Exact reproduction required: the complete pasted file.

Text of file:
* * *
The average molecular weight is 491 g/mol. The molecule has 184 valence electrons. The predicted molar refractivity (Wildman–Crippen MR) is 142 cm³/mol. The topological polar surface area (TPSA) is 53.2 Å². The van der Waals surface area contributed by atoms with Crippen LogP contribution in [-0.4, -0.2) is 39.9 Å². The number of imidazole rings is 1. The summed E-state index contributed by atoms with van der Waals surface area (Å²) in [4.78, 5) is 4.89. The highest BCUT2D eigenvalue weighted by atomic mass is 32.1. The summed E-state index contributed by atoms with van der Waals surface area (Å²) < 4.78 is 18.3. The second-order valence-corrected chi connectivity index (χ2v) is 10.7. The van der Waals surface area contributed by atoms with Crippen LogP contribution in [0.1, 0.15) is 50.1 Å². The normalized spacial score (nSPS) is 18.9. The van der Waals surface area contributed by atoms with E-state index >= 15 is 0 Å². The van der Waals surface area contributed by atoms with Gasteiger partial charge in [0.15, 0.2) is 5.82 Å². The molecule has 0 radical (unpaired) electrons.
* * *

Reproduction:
The average molecular weight is 491 g/mol. The molecule has 184 valence electrons. The predicted molar refractivity (Wildman–Crippen MR) is 142 cm³/mol. The topological polar surface area (TPSA) is 53.2 Å². The van der Waals surface area contributed by atoms with Crippen LogP contribution in [-0.4, -0.2) is 39.9 Å². The number of imidazole rings is 1. The summed E-state index contributed by atoms with van der Waals surface area (Å²) in [4.78, 5) is 4.89. The highest BCUT2D eigenvalue weighted by atomic mass is 32.1. The summed E-state index contributed by atoms with van der Waals surface area (Å²) < 4.78 is 18.3. The second-order valence-corrected chi connectivity index (χ2v) is 10.7. The van der Waals surface area contributed by atoms with Crippen LogP contribution in [0.1, 0.15) is 50.1 Å². The normalized spacial score (nSPS) is 18.9. The van der Waals surface area contributed by atoms with E-state index >= 15 is 0 Å². The van der Waals surface area contributed by atoms with Gasteiger partial charge in [0.15, 0.2) is 5.82 Å². The molecule has 0 radical (unpaired) electrons.